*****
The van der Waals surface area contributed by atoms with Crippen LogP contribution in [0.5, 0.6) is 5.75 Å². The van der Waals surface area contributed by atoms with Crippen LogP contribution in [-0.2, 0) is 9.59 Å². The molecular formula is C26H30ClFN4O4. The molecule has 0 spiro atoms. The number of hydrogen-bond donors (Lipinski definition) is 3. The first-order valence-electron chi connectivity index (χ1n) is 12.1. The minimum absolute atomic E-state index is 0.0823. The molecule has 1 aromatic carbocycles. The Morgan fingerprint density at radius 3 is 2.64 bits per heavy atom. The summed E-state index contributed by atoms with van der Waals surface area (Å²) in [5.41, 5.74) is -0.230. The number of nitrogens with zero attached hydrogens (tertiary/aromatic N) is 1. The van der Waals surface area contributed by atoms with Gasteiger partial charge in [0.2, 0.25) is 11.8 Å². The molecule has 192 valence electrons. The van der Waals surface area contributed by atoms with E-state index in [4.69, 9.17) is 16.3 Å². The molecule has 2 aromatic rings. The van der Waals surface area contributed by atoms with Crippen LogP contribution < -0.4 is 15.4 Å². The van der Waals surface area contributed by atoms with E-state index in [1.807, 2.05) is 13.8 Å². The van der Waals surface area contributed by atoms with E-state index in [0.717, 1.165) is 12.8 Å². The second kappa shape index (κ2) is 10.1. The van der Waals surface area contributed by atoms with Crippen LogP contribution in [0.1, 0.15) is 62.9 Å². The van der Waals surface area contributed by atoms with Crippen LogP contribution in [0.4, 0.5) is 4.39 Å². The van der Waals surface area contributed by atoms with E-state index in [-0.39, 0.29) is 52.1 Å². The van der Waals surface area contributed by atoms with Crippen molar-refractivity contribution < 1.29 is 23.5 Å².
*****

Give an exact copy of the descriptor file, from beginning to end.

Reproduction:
The van der Waals surface area contributed by atoms with Crippen LogP contribution in [0.5, 0.6) is 5.75 Å². The van der Waals surface area contributed by atoms with Crippen LogP contribution in [-0.2, 0) is 9.59 Å². The molecular formula is C26H30ClFN4O4. The molecule has 0 spiro atoms. The number of hydrogen-bond donors (Lipinski definition) is 3. The first-order valence-electron chi connectivity index (χ1n) is 12.1. The minimum absolute atomic E-state index is 0.0823. The molecule has 1 aromatic carbocycles. The Morgan fingerprint density at radius 3 is 2.64 bits per heavy atom. The summed E-state index contributed by atoms with van der Waals surface area (Å²) in [5.41, 5.74) is -0.230. The number of nitrogens with zero attached hydrogens (tertiary/aromatic N) is 1. The van der Waals surface area contributed by atoms with Gasteiger partial charge in [0.2, 0.25) is 11.8 Å². The molecule has 192 valence electrons. The van der Waals surface area contributed by atoms with E-state index in [4.69, 9.17) is 16.3 Å². The molecule has 2 aromatic rings. The van der Waals surface area contributed by atoms with Crippen LogP contribution < -0.4 is 15.4 Å². The van der Waals surface area contributed by atoms with E-state index in [1.807, 2.05) is 13.8 Å². The van der Waals surface area contributed by atoms with E-state index in [0.717, 1.165) is 12.8 Å². The second kappa shape index (κ2) is 10.1. The van der Waals surface area contributed by atoms with Crippen LogP contribution in [0.1, 0.15) is 62.9 Å². The van der Waals surface area contributed by atoms with Crippen LogP contribution in [0.4, 0.5) is 4.39 Å². The van der Waals surface area contributed by atoms with E-state index in [-0.39, 0.29) is 52.1 Å². The van der Waals surface area contributed by atoms with Crippen molar-refractivity contribution < 1.29 is 23.5 Å².